A. If the candidate proposes to present himself at the Moderatorship Examination in order to get the necessary qualification, he shall pay :-(a) £3 10s. for each Term prior to qualifying at that Examination during which he attends our Laboratories, being the usual fee for Extern Students in the Physical Laboratory; (b) £9 3s. prior to presenting himself at the Moderatorship Examination; (c) £2 28. for each Term subsequent to his qualifying at the Moderatorship Examination. during which he attends our Laboratories.
B. If the Candidate does not present himself at the Moderatorship Examination, he shall pay £3 10s. for each Term during which he attends our Laboratories, being the usual fee for an Extern Student in the Physical Laboratory.
A Doctor in Science must be a Bachelor of Arts of at least three years' standing. The primary test for the Doctorate shall be original published work in Science submitted by the Candidate. The Examiners appointed to report on the merit of the work submitted by a Candidate shall have power, if they shall consider it necessary, to question the author personally on it or on cognate subjects.
Any graduate applying to the Registrar to have the Private Grace of the Provost and Senior Fellows for the Degree of Doctor of Science or Doctor of Literature must as a preliminary step lodge with the Bursar the sum of Ten Pounds, to be paid to the Examiners who are to inquire into the scientific or literary claims of the applicant: in the event of the Degree being granted, this sum will be allowed in part payment to the Senior Proctor of the fee of twenty-five pounds for the Degree.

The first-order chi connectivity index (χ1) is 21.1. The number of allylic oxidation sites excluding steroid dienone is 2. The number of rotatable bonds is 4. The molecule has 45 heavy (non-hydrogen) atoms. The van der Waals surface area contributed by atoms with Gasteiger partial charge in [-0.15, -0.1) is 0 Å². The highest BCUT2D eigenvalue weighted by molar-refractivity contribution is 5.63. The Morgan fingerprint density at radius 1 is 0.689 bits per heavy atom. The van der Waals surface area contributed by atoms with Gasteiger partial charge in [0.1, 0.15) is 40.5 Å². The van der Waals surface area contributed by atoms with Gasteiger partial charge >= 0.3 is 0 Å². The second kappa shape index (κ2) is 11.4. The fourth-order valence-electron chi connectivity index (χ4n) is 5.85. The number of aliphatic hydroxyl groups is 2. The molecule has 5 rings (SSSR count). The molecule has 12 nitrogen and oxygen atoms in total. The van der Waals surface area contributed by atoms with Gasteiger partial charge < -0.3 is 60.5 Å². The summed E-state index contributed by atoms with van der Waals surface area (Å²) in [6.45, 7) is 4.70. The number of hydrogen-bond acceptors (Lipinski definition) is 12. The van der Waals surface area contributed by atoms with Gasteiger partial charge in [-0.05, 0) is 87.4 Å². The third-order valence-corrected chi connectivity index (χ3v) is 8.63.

A Doctor in Literature must be a Bachelor of Arts of at least three years' standing. The primary test for the doctorate is a work or works submitted by the Candidate, and forming an original contribution to the study of (a) Literature, Ancient or Modern; or (b) Philosophy; or (c) Esthetics; or (d) History; or (e) Archæology. (Works dealing with other departments of study, such as Theology or Law, which possess a special doctorate, should not be submitted for the Litt.D.) The Candidate's work must show evidence of independent inquiry, and must either contain some addition to real knowledge, or present a fresh interpretation of materials already known. It must be of substantial importance, and should, as a rule, be concerned with a single subject. If separate papers or essays are submitted, they should exhibit some unity of aim.
Every Candidate must supply full information as to the authorities and materials which he has used.